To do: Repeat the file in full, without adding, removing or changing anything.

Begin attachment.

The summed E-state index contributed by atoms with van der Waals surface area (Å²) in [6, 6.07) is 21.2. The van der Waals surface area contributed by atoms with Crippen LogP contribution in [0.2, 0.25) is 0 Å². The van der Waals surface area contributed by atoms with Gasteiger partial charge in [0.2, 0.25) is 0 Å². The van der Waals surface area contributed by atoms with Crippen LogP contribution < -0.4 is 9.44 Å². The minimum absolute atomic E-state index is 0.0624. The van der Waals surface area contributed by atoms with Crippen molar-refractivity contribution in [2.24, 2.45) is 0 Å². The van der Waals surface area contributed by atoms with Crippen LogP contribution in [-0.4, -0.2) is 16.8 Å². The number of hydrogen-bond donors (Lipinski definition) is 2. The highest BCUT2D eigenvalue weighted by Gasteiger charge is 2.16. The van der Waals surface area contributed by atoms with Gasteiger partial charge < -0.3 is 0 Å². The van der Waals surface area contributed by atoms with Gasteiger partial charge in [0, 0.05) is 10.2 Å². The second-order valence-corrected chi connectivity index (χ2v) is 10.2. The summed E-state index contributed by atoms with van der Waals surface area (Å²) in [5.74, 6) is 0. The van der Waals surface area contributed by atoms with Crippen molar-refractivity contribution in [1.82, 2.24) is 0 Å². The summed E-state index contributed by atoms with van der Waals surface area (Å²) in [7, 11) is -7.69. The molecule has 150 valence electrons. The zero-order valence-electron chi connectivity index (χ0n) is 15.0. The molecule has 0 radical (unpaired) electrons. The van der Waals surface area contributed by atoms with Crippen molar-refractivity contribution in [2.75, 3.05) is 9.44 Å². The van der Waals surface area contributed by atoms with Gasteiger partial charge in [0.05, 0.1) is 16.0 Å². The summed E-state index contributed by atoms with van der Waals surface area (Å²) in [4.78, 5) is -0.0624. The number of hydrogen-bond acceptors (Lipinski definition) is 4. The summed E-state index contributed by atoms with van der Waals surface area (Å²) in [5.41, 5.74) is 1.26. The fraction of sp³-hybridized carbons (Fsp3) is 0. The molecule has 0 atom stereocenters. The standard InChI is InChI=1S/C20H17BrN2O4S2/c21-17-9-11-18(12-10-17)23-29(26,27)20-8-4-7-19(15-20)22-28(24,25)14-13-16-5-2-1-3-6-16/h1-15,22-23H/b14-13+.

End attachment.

The summed E-state index contributed by atoms with van der Waals surface area (Å²) in [6, 6.07) is 21.2. The van der Waals surface area contributed by atoms with Crippen LogP contribution in [0.2, 0.25) is 0 Å². The van der Waals surface area contributed by atoms with Gasteiger partial charge in [0.2, 0.25) is 0 Å². The van der Waals surface area contributed by atoms with Crippen LogP contribution < -0.4 is 9.44 Å². The minimum absolute atomic E-state index is 0.0624. The van der Waals surface area contributed by atoms with Crippen molar-refractivity contribution in [2.24, 2.45) is 0 Å². The van der Waals surface area contributed by atoms with Crippen LogP contribution in [-0.4, -0.2) is 16.8 Å². The number of hydrogen-bond donors (Lipinski definition) is 2. The highest BCUT2D eigenvalue weighted by Gasteiger charge is 2.16. The van der Waals surface area contributed by atoms with Gasteiger partial charge < -0.3 is 0 Å². The van der Waals surface area contributed by atoms with Gasteiger partial charge in [0, 0.05) is 10.2 Å². The second-order valence-corrected chi connectivity index (χ2v) is 10.2. The summed E-state index contributed by atoms with van der Waals surface area (Å²) in [5.74, 6) is 0. The van der Waals surface area contributed by atoms with Crippen molar-refractivity contribution in [1.82, 2.24) is 0 Å². The summed E-state index contributed by atoms with van der Waals surface area (Å²) in [7, 11) is -7.69. The molecule has 150 valence electrons. The zero-order valence-electron chi connectivity index (χ0n) is 15.0. The molecule has 0 radical (unpaired) electrons. The van der Waals surface area contributed by atoms with Crippen molar-refractivity contribution in [2.75, 3.05) is 9.44 Å². The van der Waals surface area contributed by atoms with Gasteiger partial charge in [0.05, 0.1) is 16.0 Å². The summed E-state index contributed by atoms with van der Waals surface area (Å²) in [4.78, 5) is -0.0624. The number of hydrogen-bond acceptors (Lipinski definition) is 4. The summed E-state index contributed by atoms with van der Waals surface area (Å²) in [5.41, 5.74) is 1.26. The fraction of sp³-hybridized carbons (Fsp3) is 0. The molecule has 0 atom stereocenters. The standard InChI is InChI=1S/C20H17BrN2O4S2/c21-17-9-11-18(12-10-17)23-29(26,27)20-8-4-7-19(15-20)22-28(24,25)14-13-16-5-2-1-3-6-16/h1-15,22-23H/b14-13+.